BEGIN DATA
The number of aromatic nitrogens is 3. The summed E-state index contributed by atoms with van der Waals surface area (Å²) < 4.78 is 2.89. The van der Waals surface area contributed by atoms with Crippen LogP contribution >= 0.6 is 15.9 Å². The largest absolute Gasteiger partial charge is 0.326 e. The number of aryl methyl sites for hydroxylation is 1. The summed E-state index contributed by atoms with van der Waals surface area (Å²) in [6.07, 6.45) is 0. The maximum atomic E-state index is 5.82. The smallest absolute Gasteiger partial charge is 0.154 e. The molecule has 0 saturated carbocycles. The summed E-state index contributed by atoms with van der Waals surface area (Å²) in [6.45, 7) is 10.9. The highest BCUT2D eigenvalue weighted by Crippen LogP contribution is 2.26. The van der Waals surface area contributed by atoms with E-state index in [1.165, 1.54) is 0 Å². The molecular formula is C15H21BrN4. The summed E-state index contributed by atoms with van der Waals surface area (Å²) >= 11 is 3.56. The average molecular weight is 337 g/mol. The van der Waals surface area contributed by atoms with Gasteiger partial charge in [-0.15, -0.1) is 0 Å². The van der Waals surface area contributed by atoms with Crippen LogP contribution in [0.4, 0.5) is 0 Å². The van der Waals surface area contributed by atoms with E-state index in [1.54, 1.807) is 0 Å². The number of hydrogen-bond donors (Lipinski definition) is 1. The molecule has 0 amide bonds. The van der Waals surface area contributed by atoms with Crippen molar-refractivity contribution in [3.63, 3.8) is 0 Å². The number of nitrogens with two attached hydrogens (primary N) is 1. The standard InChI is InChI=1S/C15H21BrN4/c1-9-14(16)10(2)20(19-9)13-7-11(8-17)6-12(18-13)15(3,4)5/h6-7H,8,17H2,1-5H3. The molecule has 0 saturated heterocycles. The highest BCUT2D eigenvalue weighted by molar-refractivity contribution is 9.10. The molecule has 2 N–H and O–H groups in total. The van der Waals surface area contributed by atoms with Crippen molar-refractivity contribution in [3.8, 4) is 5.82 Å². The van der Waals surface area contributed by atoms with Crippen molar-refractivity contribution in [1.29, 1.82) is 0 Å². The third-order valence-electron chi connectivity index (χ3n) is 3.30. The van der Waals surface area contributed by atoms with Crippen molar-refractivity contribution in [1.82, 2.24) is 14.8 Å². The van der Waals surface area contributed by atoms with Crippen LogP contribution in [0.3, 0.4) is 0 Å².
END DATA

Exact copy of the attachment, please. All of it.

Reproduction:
The number of aromatic nitrogens is 3. The summed E-state index contributed by atoms with van der Waals surface area (Å²) < 4.78 is 2.89. The van der Waals surface area contributed by atoms with Crippen LogP contribution >= 0.6 is 15.9 Å². The largest absolute Gasteiger partial charge is 0.326 e. The number of aryl methyl sites for hydroxylation is 1. The summed E-state index contributed by atoms with van der Waals surface area (Å²) in [6.07, 6.45) is 0. The maximum atomic E-state index is 5.82. The smallest absolute Gasteiger partial charge is 0.154 e. The molecule has 0 saturated carbocycles. The summed E-state index contributed by atoms with van der Waals surface area (Å²) in [6.45, 7) is 10.9. The highest BCUT2D eigenvalue weighted by Crippen LogP contribution is 2.26. The van der Waals surface area contributed by atoms with E-state index in [1.165, 1.54) is 0 Å². The molecular formula is C15H21BrN4. The summed E-state index contributed by atoms with van der Waals surface area (Å²) >= 11 is 3.56. The average molecular weight is 337 g/mol. The van der Waals surface area contributed by atoms with Gasteiger partial charge in [-0.15, -0.1) is 0 Å². The van der Waals surface area contributed by atoms with Crippen LogP contribution in [0.4, 0.5) is 0 Å². The van der Waals surface area contributed by atoms with E-state index in [1.54, 1.807) is 0 Å². The number of hydrogen-bond donors (Lipinski definition) is 1. The molecule has 0 amide bonds. The van der Waals surface area contributed by atoms with Crippen molar-refractivity contribution in [3.63, 3.8) is 0 Å². The number of nitrogens with two attached hydrogens (primary N) is 1. The standard InChI is InChI=1S/C15H21BrN4/c1-9-14(16)10(2)20(19-9)13-7-11(8-17)6-12(18-13)15(3,4)5/h6-7H,8,17H2,1-5H3. The molecule has 0 saturated heterocycles. The highest BCUT2D eigenvalue weighted by molar-refractivity contribution is 9.10. The molecule has 2 N–H and O–H groups in total. The van der Waals surface area contributed by atoms with Crippen molar-refractivity contribution in [3.8, 4) is 5.82 Å². The van der Waals surface area contributed by atoms with Crippen molar-refractivity contribution in [1.29, 1.82) is 0 Å². The third-order valence-electron chi connectivity index (χ3n) is 3.30. The van der Waals surface area contributed by atoms with Crippen molar-refractivity contribution in [1.82, 2.24) is 14.8 Å². The van der Waals surface area contributed by atoms with Crippen LogP contribution in [0.3, 0.4) is 0 Å².